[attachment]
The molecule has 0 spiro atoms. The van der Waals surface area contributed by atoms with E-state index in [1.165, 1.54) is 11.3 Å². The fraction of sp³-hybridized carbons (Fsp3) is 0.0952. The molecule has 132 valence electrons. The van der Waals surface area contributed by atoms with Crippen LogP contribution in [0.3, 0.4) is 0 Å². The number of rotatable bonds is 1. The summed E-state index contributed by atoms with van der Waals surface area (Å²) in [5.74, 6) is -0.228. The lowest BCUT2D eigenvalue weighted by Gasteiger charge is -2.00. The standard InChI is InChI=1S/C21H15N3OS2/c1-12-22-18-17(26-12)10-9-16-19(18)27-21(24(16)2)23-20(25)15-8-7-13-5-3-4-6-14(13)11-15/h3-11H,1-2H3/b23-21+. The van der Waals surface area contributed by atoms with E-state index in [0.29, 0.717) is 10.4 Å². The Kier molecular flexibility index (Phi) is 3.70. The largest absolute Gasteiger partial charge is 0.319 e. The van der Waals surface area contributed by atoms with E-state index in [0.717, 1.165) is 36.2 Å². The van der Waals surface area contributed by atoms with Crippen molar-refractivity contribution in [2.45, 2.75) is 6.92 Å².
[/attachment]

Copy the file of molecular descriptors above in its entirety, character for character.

The molecule has 0 spiro atoms. The van der Waals surface area contributed by atoms with E-state index in [1.165, 1.54) is 11.3 Å². The fraction of sp³-hybridized carbons (Fsp3) is 0.0952. The molecule has 132 valence electrons. The van der Waals surface area contributed by atoms with Crippen LogP contribution in [0.3, 0.4) is 0 Å². The number of rotatable bonds is 1. The summed E-state index contributed by atoms with van der Waals surface area (Å²) in [5.74, 6) is -0.228. The lowest BCUT2D eigenvalue weighted by Gasteiger charge is -2.00. The standard InChI is InChI=1S/C21H15N3OS2/c1-12-22-18-17(26-12)10-9-16-19(18)27-21(24(16)2)23-20(25)15-8-7-13-5-3-4-6-14(13)11-15/h3-11H,1-2H3/b23-21+. The van der Waals surface area contributed by atoms with E-state index in [0.29, 0.717) is 10.4 Å². The Kier molecular flexibility index (Phi) is 3.70. The largest absolute Gasteiger partial charge is 0.319 e. The van der Waals surface area contributed by atoms with E-state index in [0.717, 1.165) is 36.2 Å². The van der Waals surface area contributed by atoms with Crippen molar-refractivity contribution in [2.45, 2.75) is 6.92 Å².